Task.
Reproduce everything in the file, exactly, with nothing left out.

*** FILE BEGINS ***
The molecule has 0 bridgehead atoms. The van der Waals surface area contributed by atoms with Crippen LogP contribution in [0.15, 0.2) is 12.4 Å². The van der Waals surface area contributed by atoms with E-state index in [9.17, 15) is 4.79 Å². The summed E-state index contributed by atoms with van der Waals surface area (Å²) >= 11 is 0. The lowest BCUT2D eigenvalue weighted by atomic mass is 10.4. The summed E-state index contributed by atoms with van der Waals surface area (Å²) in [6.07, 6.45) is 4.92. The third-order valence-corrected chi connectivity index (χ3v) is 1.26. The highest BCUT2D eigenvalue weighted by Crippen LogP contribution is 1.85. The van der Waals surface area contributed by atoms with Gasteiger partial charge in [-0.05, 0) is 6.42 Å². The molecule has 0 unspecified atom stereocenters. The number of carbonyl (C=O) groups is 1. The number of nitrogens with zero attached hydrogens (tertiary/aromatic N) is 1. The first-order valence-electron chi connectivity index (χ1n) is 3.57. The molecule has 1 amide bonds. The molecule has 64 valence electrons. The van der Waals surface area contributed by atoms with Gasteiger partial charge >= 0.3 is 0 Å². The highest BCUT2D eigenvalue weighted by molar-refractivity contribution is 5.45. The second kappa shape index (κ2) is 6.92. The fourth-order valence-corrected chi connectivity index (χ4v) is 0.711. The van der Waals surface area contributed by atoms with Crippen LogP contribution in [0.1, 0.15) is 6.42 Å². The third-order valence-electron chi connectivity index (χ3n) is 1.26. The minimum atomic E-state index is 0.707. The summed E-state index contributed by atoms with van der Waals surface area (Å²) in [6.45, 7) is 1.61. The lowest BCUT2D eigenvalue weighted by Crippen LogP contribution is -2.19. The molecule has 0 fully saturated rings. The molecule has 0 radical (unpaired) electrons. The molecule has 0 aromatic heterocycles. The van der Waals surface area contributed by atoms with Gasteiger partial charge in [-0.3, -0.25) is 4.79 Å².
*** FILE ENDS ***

The molecule has 0 bridgehead atoms. The van der Waals surface area contributed by atoms with Crippen LogP contribution in [0.15, 0.2) is 12.4 Å². The van der Waals surface area contributed by atoms with E-state index in [9.17, 15) is 4.79 Å². The summed E-state index contributed by atoms with van der Waals surface area (Å²) >= 11 is 0. The lowest BCUT2D eigenvalue weighted by atomic mass is 10.4. The summed E-state index contributed by atoms with van der Waals surface area (Å²) in [6.07, 6.45) is 4.92. The third-order valence-corrected chi connectivity index (χ3v) is 1.26. The highest BCUT2D eigenvalue weighted by Crippen LogP contribution is 1.85. The van der Waals surface area contributed by atoms with Gasteiger partial charge in [-0.05, 0) is 6.42 Å². The molecule has 0 unspecified atom stereocenters. The number of carbonyl (C=O) groups is 1. The number of nitrogens with zero attached hydrogens (tertiary/aromatic N) is 1. The first-order valence-electron chi connectivity index (χ1n) is 3.57. The molecule has 1 amide bonds. The molecule has 64 valence electrons. The van der Waals surface area contributed by atoms with Gasteiger partial charge >= 0.3 is 0 Å². The highest BCUT2D eigenvalue weighted by molar-refractivity contribution is 5.45. The second kappa shape index (κ2) is 6.92. The fourth-order valence-corrected chi connectivity index (χ4v) is 0.711. The van der Waals surface area contributed by atoms with Crippen LogP contribution in [0.1, 0.15) is 6.42 Å². The third-order valence-electron chi connectivity index (χ3n) is 1.26. The minimum atomic E-state index is 0.707. The summed E-state index contributed by atoms with van der Waals surface area (Å²) in [6.45, 7) is 1.61. The lowest BCUT2D eigenvalue weighted by Crippen LogP contribution is -2.19. The molecule has 0 fully saturated rings. The molecule has 0 radical (unpaired) electrons. The molecule has 0 aromatic heterocycles. The van der Waals surface area contributed by atoms with Gasteiger partial charge in [-0.3, -0.25) is 4.79 Å².